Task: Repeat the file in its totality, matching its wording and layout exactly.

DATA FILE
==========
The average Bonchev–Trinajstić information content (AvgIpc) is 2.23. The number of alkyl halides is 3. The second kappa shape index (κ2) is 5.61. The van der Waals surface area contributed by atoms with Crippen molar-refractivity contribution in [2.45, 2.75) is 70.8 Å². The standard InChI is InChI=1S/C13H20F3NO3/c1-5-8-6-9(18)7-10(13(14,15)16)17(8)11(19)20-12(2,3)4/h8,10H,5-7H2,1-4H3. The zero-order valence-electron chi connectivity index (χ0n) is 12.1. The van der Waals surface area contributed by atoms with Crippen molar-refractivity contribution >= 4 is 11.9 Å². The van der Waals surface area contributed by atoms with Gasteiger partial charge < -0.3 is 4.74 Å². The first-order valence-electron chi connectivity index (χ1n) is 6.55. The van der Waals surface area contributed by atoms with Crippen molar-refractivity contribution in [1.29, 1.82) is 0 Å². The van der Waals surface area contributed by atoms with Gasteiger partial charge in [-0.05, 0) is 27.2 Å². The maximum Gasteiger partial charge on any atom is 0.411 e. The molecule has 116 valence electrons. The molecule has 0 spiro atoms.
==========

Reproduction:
The average Bonchev–Trinajstić information content (AvgIpc) is 2.23. The number of alkyl halides is 3. The second kappa shape index (κ2) is 5.61. The van der Waals surface area contributed by atoms with Crippen molar-refractivity contribution in [2.45, 2.75) is 70.8 Å². The standard InChI is InChI=1S/C13H20F3NO3/c1-5-8-6-9(18)7-10(13(14,15)16)17(8)11(19)20-12(2,3)4/h8,10H,5-7H2,1-4H3. The zero-order valence-electron chi connectivity index (χ0n) is 12.1. The van der Waals surface area contributed by atoms with Crippen molar-refractivity contribution >= 4 is 11.9 Å². The van der Waals surface area contributed by atoms with Gasteiger partial charge < -0.3 is 4.74 Å². The first-order valence-electron chi connectivity index (χ1n) is 6.55. The van der Waals surface area contributed by atoms with Crippen molar-refractivity contribution in [1.29, 1.82) is 0 Å². The van der Waals surface area contributed by atoms with Gasteiger partial charge in [-0.05, 0) is 27.2 Å². The maximum Gasteiger partial charge on any atom is 0.411 e. The molecule has 116 valence electrons. The molecule has 0 spiro atoms.